Students join global effort to solve PPE shortage

Western students Betty Wang, left, English Literature/Ivey HBA, and Amy Wang, Computer Science/Ivey HBA, are part of the Find the Masks Canada national outreach team.

Witnessing shortages of personal protective equipment (PPE) across the country, a pair of Western students have become matchmakers in an attempt to address the need.

As part of the Find the Masks Canada national outreach team, Betty Wang, an English Literature/Ivey HBA student, and Amy Wang, a Computer Science/Ivey HBA student, are part of a social media team connecting organizations in need of PPE with donors and suppliers through a new crowd-sourced interactive mapping tool.

“We’re aiming to increase awareness of the PPE shortage in Canada and share the initiative’s impact through our various platforms,” Betty said. “The idea is to enable private citizens, communities, maker-space networks and large-scale manufacturers to engage and assist during the COVID-19 pandemic.”

Originally founded in the United States, the Find the Masks initiative has expanded to Switzerland, Spain, France, UK, Portugal, India and Canada. Accessible in eight languages, the site has had more than 80,000 people visit from more than 100 countries.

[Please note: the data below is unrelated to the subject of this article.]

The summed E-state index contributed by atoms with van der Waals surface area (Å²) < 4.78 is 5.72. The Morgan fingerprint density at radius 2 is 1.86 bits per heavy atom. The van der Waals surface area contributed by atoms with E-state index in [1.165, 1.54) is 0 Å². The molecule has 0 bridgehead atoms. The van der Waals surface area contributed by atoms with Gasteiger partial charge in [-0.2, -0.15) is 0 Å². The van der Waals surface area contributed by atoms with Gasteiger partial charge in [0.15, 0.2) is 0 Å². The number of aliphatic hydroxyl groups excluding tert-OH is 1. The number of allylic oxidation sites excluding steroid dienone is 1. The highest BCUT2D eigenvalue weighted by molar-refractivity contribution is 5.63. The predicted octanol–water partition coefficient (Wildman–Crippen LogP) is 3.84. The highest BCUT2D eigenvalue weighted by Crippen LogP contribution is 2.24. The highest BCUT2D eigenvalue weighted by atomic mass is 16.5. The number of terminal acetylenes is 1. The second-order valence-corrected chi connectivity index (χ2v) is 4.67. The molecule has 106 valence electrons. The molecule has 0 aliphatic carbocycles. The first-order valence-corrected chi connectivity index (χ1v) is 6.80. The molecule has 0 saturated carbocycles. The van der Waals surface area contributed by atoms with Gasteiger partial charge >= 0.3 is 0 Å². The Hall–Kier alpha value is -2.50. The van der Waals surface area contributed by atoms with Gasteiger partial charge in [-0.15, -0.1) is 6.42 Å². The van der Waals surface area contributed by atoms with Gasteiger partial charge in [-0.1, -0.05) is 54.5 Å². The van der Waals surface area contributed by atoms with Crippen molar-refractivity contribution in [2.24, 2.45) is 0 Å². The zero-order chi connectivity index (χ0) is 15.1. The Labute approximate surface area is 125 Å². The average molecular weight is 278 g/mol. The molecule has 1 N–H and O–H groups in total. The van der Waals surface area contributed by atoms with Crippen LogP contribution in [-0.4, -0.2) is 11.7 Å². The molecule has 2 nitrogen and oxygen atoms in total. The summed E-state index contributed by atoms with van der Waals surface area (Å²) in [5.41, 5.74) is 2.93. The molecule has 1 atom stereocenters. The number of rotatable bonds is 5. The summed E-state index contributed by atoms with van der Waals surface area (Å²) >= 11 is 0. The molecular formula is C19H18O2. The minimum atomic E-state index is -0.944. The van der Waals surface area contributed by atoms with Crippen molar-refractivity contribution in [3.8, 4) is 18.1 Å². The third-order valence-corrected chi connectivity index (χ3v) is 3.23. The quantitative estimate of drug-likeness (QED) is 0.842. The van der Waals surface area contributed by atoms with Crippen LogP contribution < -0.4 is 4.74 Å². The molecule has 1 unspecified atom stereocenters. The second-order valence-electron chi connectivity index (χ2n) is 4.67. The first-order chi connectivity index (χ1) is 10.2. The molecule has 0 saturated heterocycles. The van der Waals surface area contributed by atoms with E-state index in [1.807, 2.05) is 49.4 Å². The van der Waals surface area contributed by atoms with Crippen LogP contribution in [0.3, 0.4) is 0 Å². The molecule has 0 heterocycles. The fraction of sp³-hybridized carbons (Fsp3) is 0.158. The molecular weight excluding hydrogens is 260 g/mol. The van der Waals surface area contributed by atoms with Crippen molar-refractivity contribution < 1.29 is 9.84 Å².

The Canadian initiative began as a simple spreadsheet of health-care organizations in need. However, it quickly evolved into a mapping tool with more than 300 organizations seeking assistance with N95 masks, surgical masks, gloves, gowns, goggles and other items.

“Despite improvements in large-scale supplies being delivered to large urban centres, the needs are unequal across the country with some sites still indicating dire need,” Betty said.

“Without protection, front-line workers are at heightened risk of infection while treating patients with COVID-19. As the initiative grows, Find the Masks Canada hopes to bring awareness to the range of organizations with PPE needs, including long-term care facilities, shelters, rural medicine and Indigenous community clinics.”

Betty said new locations are being added on a daily basis as more health-care and community organizations learn about and register on the mapping tool.

“Since we are not even a month old, the rapid growth and varied geographical locations indicates the dire needs of organizations across our country for PPE, which may not be obvious to the public,” Betty said.